To deal with the increasingly bifurcated feedstock slate, of very heavy Canadian grades and light US crude and condensates, refiners are investing in new units, expanding or tweaking existing equipment to accommodate these new realities. As the majority of US existing refineries were mostly designed to process discounted heavy crudes, the focus for refiners has shifted to absorb the increasing light crude and condensate volumes, discounted compared with similar imported crudes.
Several large US refiners, including Valero and Marathon, have announced plans to increase light crude oil processing capacity. This involves adding equipment such as simple hydroskimmers, or topping units, and pre-flash towers, which extract some naphtha from the oil before it is processed in a crude distillation unit (CDU). Valero plans to add simple topping units at its Houston and Corpus Christi refineries on the Gulf Coast to process Eagle Ford crude with an API up to 50. It is also planning to expand CDU capacity by 25 kb/d at its McKee refinery to absorb higher Permian crude production. Marathon is building condensate splitters at its Canton and Cattletsburg refineries in the Midcontinent to process Utica Shale crude. Delek is adding pre-flash towers at its Tyler and El Dorado plants, while Calumet, Flint Hills and Tesoro are investing to increase capacity to process domestic crudes. Kinder Morgan, Magellan and Martin Midstream are building dedicated condensate splitters on the Gulf Coast. In all, more than 600 kb/d of new light tight oil and condensate processing capacity could be added in the next few years. Light product outputs are on track to rise further.
US net gasoline imports have already declined from over 900 kb/d in 2005 to 100 kb/d so far in 2014, with the US actually having been a net exporter in certain months. In coming years, as the feedstock slate continues to change and processing capacity keeps adjusting, US light distillate exports will reach increasingly far-flung markets. The OECD Americas could be left with a surplus of naphtha and gasoline of around 1.3 mb/d by 2019. The need to find a market outlet for this surging output of light distillates may be the greatest constraint on the refining industry's capacity to absorb new supplies and to meet demand for products that the market really needs, such as middle distillates.
For regional OECD refinery yields, please see Table 16 in the full set of OMR tables, available on our website http://www.oilmarketreport.org/
European refinery runs recovered in July, rising by a slightly steeper-than-expected 750 kb/d from June levels. If confirmed by final monthly statistics, regional runs of 11.6 mb/d were at their highest level since August 2013. Preliminary data from Euroilstocks indicate regional refiners increased runs further in August, due to improved profitability. Benchmark refining margins, both on the Mediterranean and in Northwest Europe, improved markedly since early June, on ample crude supplies and tightening product markets resulting from the weak refinery activity. Simple margins even turned positive at the end of August on higher HSFO cracks, even as refiners were preparing for another round of maintenance cuts.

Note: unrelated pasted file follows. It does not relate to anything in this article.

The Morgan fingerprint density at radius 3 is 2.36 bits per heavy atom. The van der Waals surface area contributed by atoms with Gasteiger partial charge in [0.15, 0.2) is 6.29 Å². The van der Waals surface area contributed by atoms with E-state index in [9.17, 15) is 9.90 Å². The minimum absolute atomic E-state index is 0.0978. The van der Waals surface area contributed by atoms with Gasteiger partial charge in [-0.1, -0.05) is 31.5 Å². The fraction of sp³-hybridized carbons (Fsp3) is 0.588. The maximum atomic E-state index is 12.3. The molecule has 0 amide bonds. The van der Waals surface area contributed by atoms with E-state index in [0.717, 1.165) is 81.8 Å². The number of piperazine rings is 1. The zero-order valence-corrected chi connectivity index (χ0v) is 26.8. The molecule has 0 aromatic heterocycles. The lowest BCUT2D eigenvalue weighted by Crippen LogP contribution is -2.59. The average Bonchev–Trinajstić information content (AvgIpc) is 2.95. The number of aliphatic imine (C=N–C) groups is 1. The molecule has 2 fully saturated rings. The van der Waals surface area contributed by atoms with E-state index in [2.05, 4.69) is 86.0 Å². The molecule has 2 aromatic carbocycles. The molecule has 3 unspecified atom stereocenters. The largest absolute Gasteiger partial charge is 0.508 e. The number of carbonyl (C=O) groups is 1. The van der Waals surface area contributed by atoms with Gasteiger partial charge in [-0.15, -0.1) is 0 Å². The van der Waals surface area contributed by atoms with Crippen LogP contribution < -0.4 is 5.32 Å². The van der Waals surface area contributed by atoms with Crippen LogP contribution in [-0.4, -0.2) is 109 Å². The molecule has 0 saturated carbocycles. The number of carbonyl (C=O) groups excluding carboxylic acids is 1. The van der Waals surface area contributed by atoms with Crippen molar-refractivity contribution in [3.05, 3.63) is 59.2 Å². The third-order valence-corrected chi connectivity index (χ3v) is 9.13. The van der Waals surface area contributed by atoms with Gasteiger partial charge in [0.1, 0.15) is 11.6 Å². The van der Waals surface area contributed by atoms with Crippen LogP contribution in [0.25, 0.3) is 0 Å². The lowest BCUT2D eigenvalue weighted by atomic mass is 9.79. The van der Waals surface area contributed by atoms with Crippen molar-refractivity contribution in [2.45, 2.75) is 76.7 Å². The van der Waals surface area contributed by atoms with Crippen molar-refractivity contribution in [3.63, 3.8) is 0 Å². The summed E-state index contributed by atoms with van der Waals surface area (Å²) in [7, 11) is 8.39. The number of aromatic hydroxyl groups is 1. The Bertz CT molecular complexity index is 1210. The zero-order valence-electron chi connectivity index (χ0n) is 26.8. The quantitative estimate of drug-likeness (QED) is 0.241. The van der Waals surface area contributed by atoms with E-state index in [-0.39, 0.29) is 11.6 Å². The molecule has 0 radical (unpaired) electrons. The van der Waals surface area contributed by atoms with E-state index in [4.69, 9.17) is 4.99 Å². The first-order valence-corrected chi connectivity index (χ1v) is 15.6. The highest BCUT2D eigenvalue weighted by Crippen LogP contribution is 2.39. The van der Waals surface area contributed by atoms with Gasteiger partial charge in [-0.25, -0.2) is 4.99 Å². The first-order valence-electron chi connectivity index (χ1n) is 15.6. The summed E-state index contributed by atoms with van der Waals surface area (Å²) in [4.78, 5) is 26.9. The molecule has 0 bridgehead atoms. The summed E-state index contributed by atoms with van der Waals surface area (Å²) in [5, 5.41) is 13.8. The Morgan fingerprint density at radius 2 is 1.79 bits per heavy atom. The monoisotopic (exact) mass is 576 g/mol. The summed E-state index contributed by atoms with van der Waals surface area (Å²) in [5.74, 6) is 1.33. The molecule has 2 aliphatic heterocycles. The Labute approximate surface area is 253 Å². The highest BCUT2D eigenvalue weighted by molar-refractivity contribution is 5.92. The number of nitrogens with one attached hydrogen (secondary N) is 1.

Amongst others, Shell was planning maintenance on several units of its Pernis refinery in the Netherlands and on parts of its Godorf plant in Germany for most of September. Ireland's sole refinery, the 75 kb/d Whitegate plant, was expected to be fully shut for most of September due to maintenance, and Statoil's Mongstad refinery in Norway was planning to undertake partial turnarounds in September. Despite a brief shutdown of Total's La Mede refinery (148 kb/d) in July, French refinery runs rose by more than 110 kb/d month-on-month (m-o-m), to 1 170 kb/d on average, the highest level in almost a year. The company's 220 kb/d Donges refinery shut on 1 September for about a week. In the UK, Essar shut a 148 kb/d crude unit at its Stanlow refinery for about a week at the end of July. Essar announced it would mothball the plant's smallest crude unit, which has a nameplate capacity of 50 kb/d, by October.
Refinery throughputs in the OECD Asia Oceania also rebounded in July, by 650 kb/d from June, to average 6.46 mb/d. Refinery activity in both Japan and Korea picked up after maintenance following exceptionally weak runs in June. Japanese refiners lifted runs by a steep 480 kb/d, from 25-year lows hit in June. Based on preliminary data from the Petroleum Association of Japan, we estimate that Japanese crude runs rose by a further 110 kb/d in August, to 3.1 mb/d (adjusting for NGL intake included in weekly data). August is the low season for maintenance in Japan, with autumn turnarounds already curbing runs from September.
South Korean crude runs rose to an eight-month high of 2.6 mb/d in July, 160 kb/d higher than a month earlier. Oil product exports saw even stronger gains, averaging 1.2 mb/d, as refiners also drew down inventories. Gasoil exports rose 33% y-o-y, to an average of 445 kb/d, while gasoline exports rose 31% to 171 kb/d on average. In Australia, Caltex will start shutting its 135 kb/d Kurnell plant in October. The company had announced in 2012 that it would convert the refinery site into an oil import terminal, leaving the Sydney area without an operating refinery. Australian throughputs averaged 540 kb/d in July, up from 510 kb/d in June and 450 kb/d in May, when two of the country's refineries were undertaking maintenance.
Non-OECD Refinery Throughput